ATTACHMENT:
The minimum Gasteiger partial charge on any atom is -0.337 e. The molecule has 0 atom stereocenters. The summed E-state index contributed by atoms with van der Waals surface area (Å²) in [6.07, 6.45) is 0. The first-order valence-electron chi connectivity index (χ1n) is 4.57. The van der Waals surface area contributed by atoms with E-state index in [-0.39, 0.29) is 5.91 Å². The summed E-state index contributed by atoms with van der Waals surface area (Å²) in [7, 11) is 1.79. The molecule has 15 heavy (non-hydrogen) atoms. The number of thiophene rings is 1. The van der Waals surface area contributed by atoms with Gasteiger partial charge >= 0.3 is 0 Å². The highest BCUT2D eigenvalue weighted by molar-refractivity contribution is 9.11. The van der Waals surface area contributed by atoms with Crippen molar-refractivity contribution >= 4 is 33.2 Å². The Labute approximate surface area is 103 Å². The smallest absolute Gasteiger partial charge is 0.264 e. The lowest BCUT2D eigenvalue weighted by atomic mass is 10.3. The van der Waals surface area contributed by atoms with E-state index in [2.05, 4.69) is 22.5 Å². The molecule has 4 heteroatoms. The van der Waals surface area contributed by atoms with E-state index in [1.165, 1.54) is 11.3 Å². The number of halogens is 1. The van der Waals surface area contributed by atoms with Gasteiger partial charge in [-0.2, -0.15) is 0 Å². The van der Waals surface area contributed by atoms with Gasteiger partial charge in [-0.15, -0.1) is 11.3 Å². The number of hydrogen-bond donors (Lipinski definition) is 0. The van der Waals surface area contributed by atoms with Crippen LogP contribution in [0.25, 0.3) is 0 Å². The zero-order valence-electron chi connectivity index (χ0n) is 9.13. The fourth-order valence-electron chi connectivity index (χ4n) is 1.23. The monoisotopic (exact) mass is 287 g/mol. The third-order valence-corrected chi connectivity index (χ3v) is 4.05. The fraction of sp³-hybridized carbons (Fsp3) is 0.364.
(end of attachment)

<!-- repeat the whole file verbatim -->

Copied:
The minimum Gasteiger partial charge on any atom is -0.337 e. The molecule has 0 atom stereocenters. The summed E-state index contributed by atoms with van der Waals surface area (Å²) in [6.07, 6.45) is 0. The first-order valence-electron chi connectivity index (χ1n) is 4.57. The van der Waals surface area contributed by atoms with E-state index in [-0.39, 0.29) is 5.91 Å². The summed E-state index contributed by atoms with van der Waals surface area (Å²) in [7, 11) is 1.79. The molecule has 15 heavy (non-hydrogen) atoms. The number of thiophene rings is 1. The van der Waals surface area contributed by atoms with Gasteiger partial charge >= 0.3 is 0 Å². The highest BCUT2D eigenvalue weighted by molar-refractivity contribution is 9.11. The van der Waals surface area contributed by atoms with Crippen molar-refractivity contribution >= 4 is 33.2 Å². The Labute approximate surface area is 103 Å². The smallest absolute Gasteiger partial charge is 0.264 e. The lowest BCUT2D eigenvalue weighted by atomic mass is 10.3. The van der Waals surface area contributed by atoms with E-state index in [2.05, 4.69) is 22.5 Å². The molecule has 4 heteroatoms. The van der Waals surface area contributed by atoms with E-state index in [1.165, 1.54) is 11.3 Å². The number of halogens is 1. The van der Waals surface area contributed by atoms with Gasteiger partial charge in [-0.2, -0.15) is 0 Å². The van der Waals surface area contributed by atoms with Gasteiger partial charge in [-0.15, -0.1) is 11.3 Å². The number of hydrogen-bond donors (Lipinski definition) is 0. The van der Waals surface area contributed by atoms with Crippen LogP contribution in [0.25, 0.3) is 0 Å². The zero-order valence-electron chi connectivity index (χ0n) is 9.13. The fourth-order valence-electron chi connectivity index (χ4n) is 1.23. The monoisotopic (exact) mass is 287 g/mol. The third-order valence-corrected chi connectivity index (χ3v) is 4.05. The fraction of sp³-hybridized carbons (Fsp3) is 0.364.